Review published on January 2, 2013. Reviewed by Marleen Kennedy
Zach Gilchrist’s life is falling apart around his ears. His ex-wife is moving from England to America and taking their six year old daughter with her, his art gallery is failing and he can’t bring himself to sell the three pictures he has that might actually save his business. The three pictures are all by the same painter: Charles Aubrey. A painter whose life was cut short by the Second World War and whose last few months alive were shrouded in mystery. A painter who may or may not have links to Zach’s own family. When Zach is reminded of the book about Aubrey he is supposed to be writing he decides to travel to Blacknowle on the Dorset coast, the place where Aubrey spent the last three summers of his life with his mistress and their two daughters; Blacknowle where the answer to all Zach’s questions about Aubrey’s life and death may lie.
Mitzy Hatcher has lived in Blacknowle all her life. She once went on a foreign trip but that was in 1938, when she was sixteen. Since then she hasn’t left the village where she was born and spent a miserable childhood with her mother – the gypsy who never showed her any love or affection – and surrounded by people who didn’t accept her. Happiness did visit Mitzy’s life once. When she was fourteen Charles Aubrey arrived in Blacknowle for the summer with his beautiful mistress and their two daughters. Mitzy soon becomes fast friends with Aubrey’s eldest daughter as well as a regular figure in his drawings and his family’s life. Over the course of three years Mitzy’s love for this family that accepts her just as she is, turns into something else, an obsession with the famous artist. And it is this obsession that will lead to an unspeakable act with devastating consequences and secrets that will stay hidden for almost seventy-five years. Secrets that are threatened by the arrival in Blacknowle of a very determined and curious man. And she is not the only one in the village staying quiet about certain things.
This was a fascinating story and not one that is easily categorized. Between the covers of “A Half Forgotten Song” we find a mystery, several love stories as well as ghosts, obsession and betrayal. Both the story and the way in which it is told reminded me a bit of the books by Kate Morton. Both authors present their main character and readers with a mystery, the answer to which lies buried in the past and is well guarded by those who could resolve it. And both Morton and Webb know how to surprise the reader. Just when you think you know the answer to all the questions, they manage to shock you with a revelation you never saw coming.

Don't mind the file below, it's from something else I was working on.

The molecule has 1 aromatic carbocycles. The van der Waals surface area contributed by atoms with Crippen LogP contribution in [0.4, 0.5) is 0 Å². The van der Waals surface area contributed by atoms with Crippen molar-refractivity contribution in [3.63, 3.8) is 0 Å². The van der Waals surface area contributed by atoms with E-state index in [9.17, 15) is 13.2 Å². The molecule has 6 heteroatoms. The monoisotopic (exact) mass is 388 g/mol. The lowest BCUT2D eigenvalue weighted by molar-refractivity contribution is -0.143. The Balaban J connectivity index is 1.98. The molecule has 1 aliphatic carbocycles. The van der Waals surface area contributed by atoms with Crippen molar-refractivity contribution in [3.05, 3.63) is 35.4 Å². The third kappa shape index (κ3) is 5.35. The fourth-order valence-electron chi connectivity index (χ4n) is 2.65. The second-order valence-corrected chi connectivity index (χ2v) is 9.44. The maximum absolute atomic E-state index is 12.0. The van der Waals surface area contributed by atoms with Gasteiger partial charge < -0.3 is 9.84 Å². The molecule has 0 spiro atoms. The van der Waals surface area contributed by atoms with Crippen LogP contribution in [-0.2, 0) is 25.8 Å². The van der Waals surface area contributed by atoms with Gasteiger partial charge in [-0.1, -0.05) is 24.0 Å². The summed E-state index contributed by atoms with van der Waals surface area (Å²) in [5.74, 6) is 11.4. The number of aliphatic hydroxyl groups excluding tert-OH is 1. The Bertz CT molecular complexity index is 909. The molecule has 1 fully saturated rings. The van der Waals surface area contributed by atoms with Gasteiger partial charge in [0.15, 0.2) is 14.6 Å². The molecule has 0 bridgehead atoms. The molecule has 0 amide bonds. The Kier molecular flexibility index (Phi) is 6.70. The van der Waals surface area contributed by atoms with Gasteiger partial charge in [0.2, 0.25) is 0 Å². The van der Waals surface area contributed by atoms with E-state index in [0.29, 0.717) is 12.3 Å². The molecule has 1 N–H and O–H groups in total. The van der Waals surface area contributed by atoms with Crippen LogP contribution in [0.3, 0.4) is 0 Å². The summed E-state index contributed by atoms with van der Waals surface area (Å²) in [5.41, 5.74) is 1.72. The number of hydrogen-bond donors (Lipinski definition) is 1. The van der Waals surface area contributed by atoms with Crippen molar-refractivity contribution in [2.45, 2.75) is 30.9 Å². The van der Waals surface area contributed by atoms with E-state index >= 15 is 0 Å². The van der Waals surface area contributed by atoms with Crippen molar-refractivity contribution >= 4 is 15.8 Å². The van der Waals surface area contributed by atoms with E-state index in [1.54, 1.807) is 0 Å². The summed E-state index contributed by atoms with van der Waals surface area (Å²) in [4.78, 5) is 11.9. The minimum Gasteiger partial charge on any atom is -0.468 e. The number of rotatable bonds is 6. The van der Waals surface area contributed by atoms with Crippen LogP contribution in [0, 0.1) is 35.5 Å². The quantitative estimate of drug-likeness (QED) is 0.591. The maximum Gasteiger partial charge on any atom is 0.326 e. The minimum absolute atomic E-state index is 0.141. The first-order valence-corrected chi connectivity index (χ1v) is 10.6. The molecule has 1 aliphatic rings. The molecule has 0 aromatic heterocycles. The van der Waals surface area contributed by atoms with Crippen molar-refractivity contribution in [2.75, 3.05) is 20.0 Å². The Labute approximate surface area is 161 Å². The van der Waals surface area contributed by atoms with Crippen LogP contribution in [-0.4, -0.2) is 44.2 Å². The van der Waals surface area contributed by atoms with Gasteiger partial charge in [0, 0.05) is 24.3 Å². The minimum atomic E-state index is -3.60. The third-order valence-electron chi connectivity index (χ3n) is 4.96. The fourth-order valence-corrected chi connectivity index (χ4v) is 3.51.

All these aspects make this an intriguing story and a gripping read. The tension in the story is slowly build up, almost imperceptibly, until it reaches the stage where putting the book down becomes an impossibility because the need to find out exactly what is going on has gotten too strong.
The characters in this book are vivid and multi-dimensional. Katherine Webb’s characters are not either good or bad. While it is easy to like some characters more then others there are no purely hateful or completely blameless players here, which makes the story all the more interesting. Having said that, I found it very hard to sympathise with Mitzy to the same extent that the characters in this book do. Despite her horrific childhood and other circumstances that might explain or excuse her behaviour I still felt she should and could have done better and I really didn’t understand the ease with which other characters in the story were able to forgive her. But that is the only less than completely positive comment I can make about this book.
Overall I would call this a fascinating and engrossing novel; a page-turner that will keep the reader enthralled.